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New Normal for Higher Education: Understanding and Embracing an Aging Society

Andrew Flagel, PhDPresenter:

Andrew Flagel PhD: President and CEO - the Consortium of Universities of the Washington Metropolitan Area

Andrew Flagel is President and CEO of the Consortium of Universities of the Washington Metropolitan Area. The Consortium represents and fosters collaboration among its 17 colleges and universities. Enrolling nearly 300,000 students each year, collectively Consortium institutions are the largest non-government employer in the region. With course-sharing agreements for over ninety years, the Consortium today is one of the world’s foremost educational collaboratives.

Flagel received his undergraduate and master’s degrees from Consortium member George Washington University, where he served as a regional director of admissions before being appointed as director of admissions for the Congressional Youth Leadership Council. He later received his PhD from Michigan State University’s prestigious program in Higher, Adult, and Lifelong Education while serving as a director in Flint for the University of Michigan, focusing his research on access and inclusion.

James ApplebyPresenter:

James Appleby, BSPharm, MPH, ScD (Hon): CEO, Gerontological Society of America

James C. Appleby, BSPharm, MPH, ScD (Hon), is the Chief Executive Officer of The Gerontological Society of America (GSA), the nation's largest interdisciplinary organization devoted to research, education, and practice in the field of aging. The Society works to advance innovation in aging and disseminate information among scientists, clinicians, policy makers, and the public. He is leading the Society’s current initiative to “reframe aging” in America by fostering accurate narratives of aging to replace the outdated “conventional wisdom” that dominates public understanding. The 5,500-member Society is advancing major initiatives related to improving adult immunization rates, earlier detection of cognitive impairment, improving oral health, and demonstrating the impact of the longevity economy. Appleby also is currently serving a four-year term on the National Advisory Council on Aging after being appointed by the U.S. Secretary for Health and Human Services. Prior to joining GSA, he had a 17-year career with the American Pharmacists Association (APhA) where he served in a variety of roles before being appointed Chief Operating Officer. Before joining APhA, he was on faculty at the Philadelphia College of Pharmacy and Science (PCPS). Appleby holds a bachelor of science degree in pharmacy from PCPS and a master of public health degree from Temple University. He has been awarded an honorary Doctor of Science degree from the University of the Sciences in Philadelphia.

Nancy Morrow-HowellPresenter:

Nancy Morrow-Howell, PhD, MSW: Bettie Bofinger Brown Distinguished Professor of Social Policy, Brown School, and Director of the Harvey A. Friedman Center For Aging, Washington University

Dr. Morrow-Howell is the director of the Harvey A. Friedman Center for Aging. Her area of scholarship is the productive engagement of older adults. In the face of population aging, she wants to find ways that we shape social policies and programs to optimally engage the growing human capital of the older population, for the sake of society and older adults themselves. Dr. Morrow-Howell’s research, advocacy and educational efforts have centered around changing work environments and employment policies to enable people to work longer; restructuring educational institutions so that individuals can educate themselves across the life course; enabling older adults to engage in volunteer and service work; and supporting caregiving to facilitate involvement and reduce negative effects.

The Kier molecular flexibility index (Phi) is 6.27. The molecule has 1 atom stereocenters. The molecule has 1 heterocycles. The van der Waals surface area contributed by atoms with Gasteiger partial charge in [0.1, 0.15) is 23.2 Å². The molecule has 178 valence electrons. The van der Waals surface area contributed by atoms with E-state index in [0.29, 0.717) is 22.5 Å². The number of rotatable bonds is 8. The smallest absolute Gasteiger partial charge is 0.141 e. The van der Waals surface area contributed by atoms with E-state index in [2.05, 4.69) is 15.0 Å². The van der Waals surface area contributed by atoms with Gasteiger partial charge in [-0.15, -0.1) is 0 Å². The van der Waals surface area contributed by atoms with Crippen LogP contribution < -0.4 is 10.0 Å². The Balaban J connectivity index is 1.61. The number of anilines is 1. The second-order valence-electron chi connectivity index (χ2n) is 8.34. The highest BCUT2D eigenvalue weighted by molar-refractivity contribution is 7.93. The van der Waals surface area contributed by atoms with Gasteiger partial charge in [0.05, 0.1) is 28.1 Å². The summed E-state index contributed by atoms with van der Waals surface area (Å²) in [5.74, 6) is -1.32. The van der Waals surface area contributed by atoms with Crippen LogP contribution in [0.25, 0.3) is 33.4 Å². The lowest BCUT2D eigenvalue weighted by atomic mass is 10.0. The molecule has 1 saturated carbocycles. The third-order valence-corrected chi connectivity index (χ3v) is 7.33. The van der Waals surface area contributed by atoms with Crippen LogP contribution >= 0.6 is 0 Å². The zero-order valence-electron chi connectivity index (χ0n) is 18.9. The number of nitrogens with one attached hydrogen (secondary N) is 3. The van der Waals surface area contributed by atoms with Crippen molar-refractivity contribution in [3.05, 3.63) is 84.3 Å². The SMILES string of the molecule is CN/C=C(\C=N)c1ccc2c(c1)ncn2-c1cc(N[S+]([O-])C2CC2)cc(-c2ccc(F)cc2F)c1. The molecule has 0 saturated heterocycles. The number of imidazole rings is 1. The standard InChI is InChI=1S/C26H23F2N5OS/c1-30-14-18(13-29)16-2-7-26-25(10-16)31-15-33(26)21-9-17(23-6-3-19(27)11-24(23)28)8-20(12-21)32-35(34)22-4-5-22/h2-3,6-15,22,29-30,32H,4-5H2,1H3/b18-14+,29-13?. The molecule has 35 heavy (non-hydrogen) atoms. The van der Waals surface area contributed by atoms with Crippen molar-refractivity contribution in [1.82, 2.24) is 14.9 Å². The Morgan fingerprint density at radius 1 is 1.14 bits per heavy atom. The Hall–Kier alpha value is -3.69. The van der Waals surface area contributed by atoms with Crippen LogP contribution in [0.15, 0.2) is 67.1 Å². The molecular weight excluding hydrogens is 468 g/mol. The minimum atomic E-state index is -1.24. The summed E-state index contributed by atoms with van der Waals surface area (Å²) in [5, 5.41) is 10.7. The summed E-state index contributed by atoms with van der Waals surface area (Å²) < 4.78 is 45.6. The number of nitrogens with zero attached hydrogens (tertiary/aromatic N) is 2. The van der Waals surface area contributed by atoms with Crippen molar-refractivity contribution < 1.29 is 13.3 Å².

Debra WhitmanPresenter:

Debra Whitman PhD: Executive Vice President and Chief Public Policy Officer, AARP

Dr. Whitman is an authority on aging issues with extensive experience in national policymaking, domestic and international research, and the political process. An economist, she is a strategic thinker whose career has been dedicated to solving problems affecting economic and health security, and other issues related to population aging.As staff director for the U.S. Senate Special Committee on Aging, she worked across the aisle to increase retirement security, lower the cost of health care, protect vulnerable seniors, safeguard consumers, make the pharmaceutical industry more transparent, and improve our nation’s long term care system.

Before that, Dr. Whitman worked for the Congressional Research Service as a specialist in the economics of aging. She provided members of Congress and their staff with research and advice, and authored analytical reports on the economic impacts of current policies affecting older Americans, as well as the distributional and intergenerational effects of legislative proposals. From 2001 to 2003, she served as a Brookings LEGIS Fellow to the U.S. Senate Committee on Health, Education, Labor and Pensions. Earlier in her career, she conducted research on savings and retirement for the Social Security Administration, helping to establish the Retirement Research Consortium and serving as the founding editor of the Perspectives section of the Social Security

Laura GitlinlPresenter:

Laura N. Gitlin, PhD, FGSA, FAAN Dean and Distinguished University ProfessorCollege of Nursing and Health Professions, Drexel University

Laura N. Gitlin, PhD, an applied research sociologist, is the dean of the College of Nursing and Health Professions at Drexel University. Gitlin is nationally and internationally recognized for her research on developing, evaluating and implementing novel home and community-based interventions that improve quality of life of persons with dementia and their family caregivers, enhance daily function of older adults with disability and address mental health disparities. She is a well-funded researcher, having received continuous research and training grants from federal agencies and private foundations for over 35 years.